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The first key to successful stock investing has more to do with your emotions than a fundamental understanding of what causes stocks to move up or down. Emotions about money can be a powerful thing and cause people to behave in irrational ways. One of the most common phrases passed on to investors as a piece of wisdom is to “buy low and sell high”. However, study after study has shown that most individual investors fail to heed that advice. Why does this happen? Well, I would submit the real cause is behavioral and based upon incomplete information. Let’s dig into that statement a little further and reveal the key as well.

Most individual investors are told when they start investing in stocks via mutual funds and/or ETFs to expect an annual return of 8% to 9% per year. You will find that many financial calculators to help you plan for retirement on the Internet have that as one of the inputs to calculate the growth of your portfolio over time. While that information is not too far off the mark based upon historical returns of the S&P 500 stock index, the actual annual returns of stocks do not cooperate to the constant frustration of so many investors. That brings us to the first key to successful stock investing: The actual yearly returns of stocks very rarely equal the average expected. The most common term for this phenomenon is referred to as volatility. Stocks tend to bounce around quite a bit from year to year. Volatility combines with the natural instinct of people to extrapolate from the recent past, and investing becomes a very difficult task. I will get deeper into the numbers in a later post for those readers who like to more fully understand the concepts I discuss. I do need talk in general about annual stock returns at this point to expand upon the first key.

Below I have provided a chart of the annual returns of the S&P 500 index for every year in the 21st century:

Year

% Return

2001

-11.9%

2002

-22.1%

2003

28.7%

2004

10.9%

2005

4.9%

2006

15.8%

2007

5.5%

2008

-37.0%

2009

26.5%

2010

15.1%

2011

2.1%

2012

16.0%

2013

32.4%

 

What is the first thing you notice when looking at the yearly returns in the table? First, you might notice that they really jump around a lot. More importantly, none of the years has a return that is between 8% and 9%. The closest year is 2004 with a return of 10.9%. If the only piece of information you have is to expect the historical average over time, the lack of consistency can be extraordinarily frustrating and scary. In fact, individual investors (and sometimes professional investors too) commonly look back at the last couple of years and expect those actual returns to continue into the future. Therein lies the problem. Investors tend to be gleeful when returns have been really good and very fearful when returns have been very low. Since the average never comes around very often, investors will forget what returns to expect over the long run and will “buy high and sell low”. It is common to sell stocks after a prolonged downturn and wait until it is “safe” to buy stocks again which is how the sound advice gets turned around.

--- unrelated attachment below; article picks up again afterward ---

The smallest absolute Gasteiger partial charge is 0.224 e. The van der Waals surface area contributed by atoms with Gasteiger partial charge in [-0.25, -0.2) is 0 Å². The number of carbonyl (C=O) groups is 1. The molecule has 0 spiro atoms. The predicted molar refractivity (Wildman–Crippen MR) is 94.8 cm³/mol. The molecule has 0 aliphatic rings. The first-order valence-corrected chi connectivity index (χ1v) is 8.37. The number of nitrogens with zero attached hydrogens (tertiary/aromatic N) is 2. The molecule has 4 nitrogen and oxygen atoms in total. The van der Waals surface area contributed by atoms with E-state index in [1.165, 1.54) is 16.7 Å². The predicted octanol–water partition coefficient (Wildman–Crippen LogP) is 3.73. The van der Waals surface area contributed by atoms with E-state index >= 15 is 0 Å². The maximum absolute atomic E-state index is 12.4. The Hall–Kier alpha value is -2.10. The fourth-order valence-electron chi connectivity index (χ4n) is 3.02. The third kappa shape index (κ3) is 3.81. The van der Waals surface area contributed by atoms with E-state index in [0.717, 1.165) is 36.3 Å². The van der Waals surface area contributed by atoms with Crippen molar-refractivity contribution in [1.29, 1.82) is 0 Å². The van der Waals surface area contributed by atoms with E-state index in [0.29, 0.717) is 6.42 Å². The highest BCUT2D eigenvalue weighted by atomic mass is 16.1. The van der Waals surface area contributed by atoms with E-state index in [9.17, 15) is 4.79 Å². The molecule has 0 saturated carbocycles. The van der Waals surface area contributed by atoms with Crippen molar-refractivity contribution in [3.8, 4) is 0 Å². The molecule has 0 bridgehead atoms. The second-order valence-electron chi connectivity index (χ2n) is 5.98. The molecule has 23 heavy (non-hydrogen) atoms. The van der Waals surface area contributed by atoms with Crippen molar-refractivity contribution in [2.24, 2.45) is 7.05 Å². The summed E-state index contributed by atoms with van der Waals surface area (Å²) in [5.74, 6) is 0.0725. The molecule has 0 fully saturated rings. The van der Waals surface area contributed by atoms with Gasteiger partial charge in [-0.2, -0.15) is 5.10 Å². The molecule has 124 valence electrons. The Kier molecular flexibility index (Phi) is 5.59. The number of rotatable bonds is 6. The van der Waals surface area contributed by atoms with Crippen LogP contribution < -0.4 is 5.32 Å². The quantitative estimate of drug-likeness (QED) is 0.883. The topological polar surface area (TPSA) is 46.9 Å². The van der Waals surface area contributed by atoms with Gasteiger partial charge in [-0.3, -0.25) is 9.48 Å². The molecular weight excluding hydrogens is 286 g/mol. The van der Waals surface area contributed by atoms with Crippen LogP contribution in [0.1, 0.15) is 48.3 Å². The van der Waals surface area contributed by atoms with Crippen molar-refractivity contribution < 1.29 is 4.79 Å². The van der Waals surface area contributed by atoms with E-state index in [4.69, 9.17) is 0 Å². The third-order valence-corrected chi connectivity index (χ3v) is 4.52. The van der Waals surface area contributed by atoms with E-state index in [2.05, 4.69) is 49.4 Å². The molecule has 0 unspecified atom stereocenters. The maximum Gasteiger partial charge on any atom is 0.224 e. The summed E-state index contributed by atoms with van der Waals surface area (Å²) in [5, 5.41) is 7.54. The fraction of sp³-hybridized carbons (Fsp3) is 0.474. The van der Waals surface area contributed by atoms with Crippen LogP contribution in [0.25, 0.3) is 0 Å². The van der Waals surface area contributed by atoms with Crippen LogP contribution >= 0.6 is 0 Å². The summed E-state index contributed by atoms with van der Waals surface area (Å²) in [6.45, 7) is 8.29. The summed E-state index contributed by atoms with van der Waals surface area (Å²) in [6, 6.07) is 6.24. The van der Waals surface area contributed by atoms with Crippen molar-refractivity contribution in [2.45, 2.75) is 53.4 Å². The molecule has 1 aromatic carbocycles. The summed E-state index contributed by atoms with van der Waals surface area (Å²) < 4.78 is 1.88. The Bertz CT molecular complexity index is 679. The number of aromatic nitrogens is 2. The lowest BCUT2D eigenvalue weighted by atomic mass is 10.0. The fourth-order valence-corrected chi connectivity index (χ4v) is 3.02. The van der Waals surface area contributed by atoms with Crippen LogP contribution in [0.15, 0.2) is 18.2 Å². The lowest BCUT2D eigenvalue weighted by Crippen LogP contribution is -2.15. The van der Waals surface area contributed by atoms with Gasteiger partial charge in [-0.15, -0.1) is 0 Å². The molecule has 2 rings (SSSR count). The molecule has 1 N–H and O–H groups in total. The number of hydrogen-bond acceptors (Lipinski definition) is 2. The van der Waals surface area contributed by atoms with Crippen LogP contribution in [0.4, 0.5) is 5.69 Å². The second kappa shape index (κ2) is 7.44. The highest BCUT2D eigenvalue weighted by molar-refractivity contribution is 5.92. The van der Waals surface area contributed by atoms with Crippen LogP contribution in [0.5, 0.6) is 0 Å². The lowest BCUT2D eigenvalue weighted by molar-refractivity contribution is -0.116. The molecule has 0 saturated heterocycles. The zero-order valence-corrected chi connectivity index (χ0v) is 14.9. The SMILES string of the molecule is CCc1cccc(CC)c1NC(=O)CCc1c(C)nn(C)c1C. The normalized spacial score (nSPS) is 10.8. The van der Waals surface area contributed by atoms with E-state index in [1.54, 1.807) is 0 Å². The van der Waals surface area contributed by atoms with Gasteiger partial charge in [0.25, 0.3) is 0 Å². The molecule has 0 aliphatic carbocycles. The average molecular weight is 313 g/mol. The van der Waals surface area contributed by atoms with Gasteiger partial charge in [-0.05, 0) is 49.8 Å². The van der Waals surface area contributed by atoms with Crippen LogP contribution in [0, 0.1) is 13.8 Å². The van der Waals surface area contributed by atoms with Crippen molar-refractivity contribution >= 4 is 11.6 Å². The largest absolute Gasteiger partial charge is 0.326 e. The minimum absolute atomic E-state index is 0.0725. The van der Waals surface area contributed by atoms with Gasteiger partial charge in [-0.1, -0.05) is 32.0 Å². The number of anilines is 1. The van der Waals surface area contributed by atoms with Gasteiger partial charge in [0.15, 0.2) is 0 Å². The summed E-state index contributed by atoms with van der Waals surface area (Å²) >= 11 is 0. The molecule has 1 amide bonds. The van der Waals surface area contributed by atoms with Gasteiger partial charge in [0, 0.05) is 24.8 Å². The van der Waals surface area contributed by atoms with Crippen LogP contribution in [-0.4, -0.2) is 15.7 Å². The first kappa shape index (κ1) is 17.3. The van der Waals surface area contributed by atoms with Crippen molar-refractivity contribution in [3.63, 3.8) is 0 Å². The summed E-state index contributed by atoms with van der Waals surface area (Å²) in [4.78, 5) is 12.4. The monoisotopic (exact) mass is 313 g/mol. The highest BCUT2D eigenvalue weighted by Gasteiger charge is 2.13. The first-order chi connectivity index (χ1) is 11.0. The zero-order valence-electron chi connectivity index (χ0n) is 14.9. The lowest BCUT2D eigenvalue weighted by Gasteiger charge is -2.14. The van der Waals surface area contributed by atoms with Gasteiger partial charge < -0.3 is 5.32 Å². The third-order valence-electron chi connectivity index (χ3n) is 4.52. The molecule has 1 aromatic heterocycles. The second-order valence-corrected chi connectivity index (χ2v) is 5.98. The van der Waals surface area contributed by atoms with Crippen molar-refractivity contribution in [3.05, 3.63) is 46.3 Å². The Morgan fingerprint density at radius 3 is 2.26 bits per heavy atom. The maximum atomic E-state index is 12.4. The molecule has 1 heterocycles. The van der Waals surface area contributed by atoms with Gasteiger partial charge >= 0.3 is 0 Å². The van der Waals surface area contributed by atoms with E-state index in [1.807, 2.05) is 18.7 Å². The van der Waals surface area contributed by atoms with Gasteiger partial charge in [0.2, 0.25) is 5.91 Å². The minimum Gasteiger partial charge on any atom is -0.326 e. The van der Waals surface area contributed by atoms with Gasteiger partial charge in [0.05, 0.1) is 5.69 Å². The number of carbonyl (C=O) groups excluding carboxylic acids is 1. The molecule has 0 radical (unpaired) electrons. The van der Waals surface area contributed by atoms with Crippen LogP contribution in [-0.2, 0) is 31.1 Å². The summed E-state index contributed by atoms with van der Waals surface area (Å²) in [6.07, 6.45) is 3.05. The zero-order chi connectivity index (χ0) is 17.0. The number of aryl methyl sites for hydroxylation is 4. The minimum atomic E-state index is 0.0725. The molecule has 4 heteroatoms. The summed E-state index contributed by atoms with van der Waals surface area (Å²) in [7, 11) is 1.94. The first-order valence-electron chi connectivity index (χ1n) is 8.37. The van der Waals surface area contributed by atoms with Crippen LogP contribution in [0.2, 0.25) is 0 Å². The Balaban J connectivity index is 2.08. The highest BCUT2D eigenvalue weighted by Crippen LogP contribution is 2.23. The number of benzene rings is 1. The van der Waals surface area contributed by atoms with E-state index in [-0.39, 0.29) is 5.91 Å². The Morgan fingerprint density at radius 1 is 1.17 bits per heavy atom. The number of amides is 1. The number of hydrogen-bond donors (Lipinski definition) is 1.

I will not get too heavy into math and statistics, but I wanted to provide you will some useful information to at least be prepared when you venture out to invest by yourself or by using a financial professional. I looked back at all the returns of the S&P 500 index since 1928 (note the index had lesser numbers of stocks in the past until 1957). The actual annual return of the index was between 7% and 11% only 5 out of the 86 years or 5.8%. That statistic means that your annual return in stocks will be around the average once every 17 years. The 50-year average annual return for the S&P 500 index (1964-2013) was approximately 9.8%. Actual returns were negative 24 out of 86 years (27.9% of the time) and greater than 15% 42 out of 86 years (48.8% of the time). How does relate to the first key of stock investing that I mentioned earlier (“The actual yearly returns of stocks very rarely equal the average expected)?

Well, it should be much easier to see at this point. If you are investing in stocks to achieve the average return quoted in so many sources of 8% to 9%, it is definitely a long-term proposition and can be a bumpy ride. The average return works out in the end, but you need to have a solid plan, either by yourself or with the guidance financial professional, to ensure that you stick to the long-term financial plan to reach the financial goals that you have set. Knowing beforehand should greatly assist you in controlling your emotions. I recommend trying to anticipate what you will do when the actual return you achieve by investing in stocks is well below or quite high above the average in your portfolio. Having this information provides a much better way to truly understand and your risk tolerance when it comes to deciding what percentage of your monies to allocate to stocks in my opinion. I will readily admit it is not easy to do in practice during powerful bull or bear markets, but I think it helps to know upfront what actual stock returns look like and prepare yourself emotionally in additional to the intellectual side of investing. Now I always mention that statistics can be misleading, conveniently picked to make a point, or not indicative of the future. Nevertheless, I have tried to present the information fairly and in general terms.

As previously mentioned, I will be writing another related blog post that will discuss the numbers in more detail with math and statistics.  I have separated these discussions so that those intimidated by math or who do not want to get into all the details can skip that part.  However, I will be providing some advice on how to use the information I have provided to assist you in moving past the first key to successful stock investing.

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